Complicating the matter further is a class-action lawsuit filed against the port last month on behalf of the port district's taxpayers. The suit alleges that the port exceeded its legal authority in purchasing the northern part of the line, the Redmond spur included. If that suit succeeds, ownership of about 22 miles of the line will revert to BNSF.

A freight railroad, GNP Rly, currently runs trains on the northern end of the line, between Snohomish and Woodinville, and expects to launch an excursion train between a Woodinville winery and Snohomish in June. It has announced ambitious plans to reintroduce freight service on the entire corridor “portion-by-portion, on our schedule, as finances and events would allow” and “to provide common carrier, 'commuter' service throughout the corridor,” in the words of president Tom Payne.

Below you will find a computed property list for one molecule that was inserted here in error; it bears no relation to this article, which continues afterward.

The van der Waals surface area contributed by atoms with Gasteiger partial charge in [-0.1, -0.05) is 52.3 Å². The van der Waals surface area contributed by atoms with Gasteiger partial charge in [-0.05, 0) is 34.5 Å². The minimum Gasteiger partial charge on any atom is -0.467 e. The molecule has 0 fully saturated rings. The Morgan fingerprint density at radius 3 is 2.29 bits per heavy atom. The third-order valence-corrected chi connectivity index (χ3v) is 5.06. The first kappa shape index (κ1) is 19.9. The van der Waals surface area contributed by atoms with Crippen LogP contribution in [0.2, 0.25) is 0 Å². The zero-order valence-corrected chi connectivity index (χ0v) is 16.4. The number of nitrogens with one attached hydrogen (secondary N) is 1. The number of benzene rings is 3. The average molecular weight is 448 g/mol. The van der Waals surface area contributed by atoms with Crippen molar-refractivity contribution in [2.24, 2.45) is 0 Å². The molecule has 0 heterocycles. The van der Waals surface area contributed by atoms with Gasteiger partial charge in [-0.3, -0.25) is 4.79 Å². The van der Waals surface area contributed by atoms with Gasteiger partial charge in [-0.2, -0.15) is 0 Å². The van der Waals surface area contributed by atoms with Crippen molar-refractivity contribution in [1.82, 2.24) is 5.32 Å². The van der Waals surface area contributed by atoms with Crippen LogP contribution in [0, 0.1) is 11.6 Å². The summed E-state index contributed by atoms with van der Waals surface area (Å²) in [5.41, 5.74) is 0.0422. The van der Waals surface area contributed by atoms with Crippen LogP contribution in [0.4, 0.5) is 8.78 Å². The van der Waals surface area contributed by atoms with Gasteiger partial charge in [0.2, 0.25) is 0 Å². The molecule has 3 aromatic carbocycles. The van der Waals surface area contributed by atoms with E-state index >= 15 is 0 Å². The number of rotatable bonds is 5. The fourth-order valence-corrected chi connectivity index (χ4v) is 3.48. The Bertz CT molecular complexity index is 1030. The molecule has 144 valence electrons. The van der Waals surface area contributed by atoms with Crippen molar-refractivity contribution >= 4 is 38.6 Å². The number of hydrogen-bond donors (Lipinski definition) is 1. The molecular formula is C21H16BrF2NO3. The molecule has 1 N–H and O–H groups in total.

More immediately, GNP wishes to expand its freight operation to deliver a small amount of freight — well under one carload a day — to businesses along the Redmond spur. It petitioned the federal Surface Transportation Board (STB) in August to acquire common-carrier operating rights on the entire spur.

In response, the various litigants have lined up for and against such a use of the dormant rail infrastructure — at a time when concern over carbon emissions has focused attention on the environmental advantages of rail transportation. A freight locomotive's fuel efficiency, per ton-mile moved, is typically three to four times that of a tractor-trailer.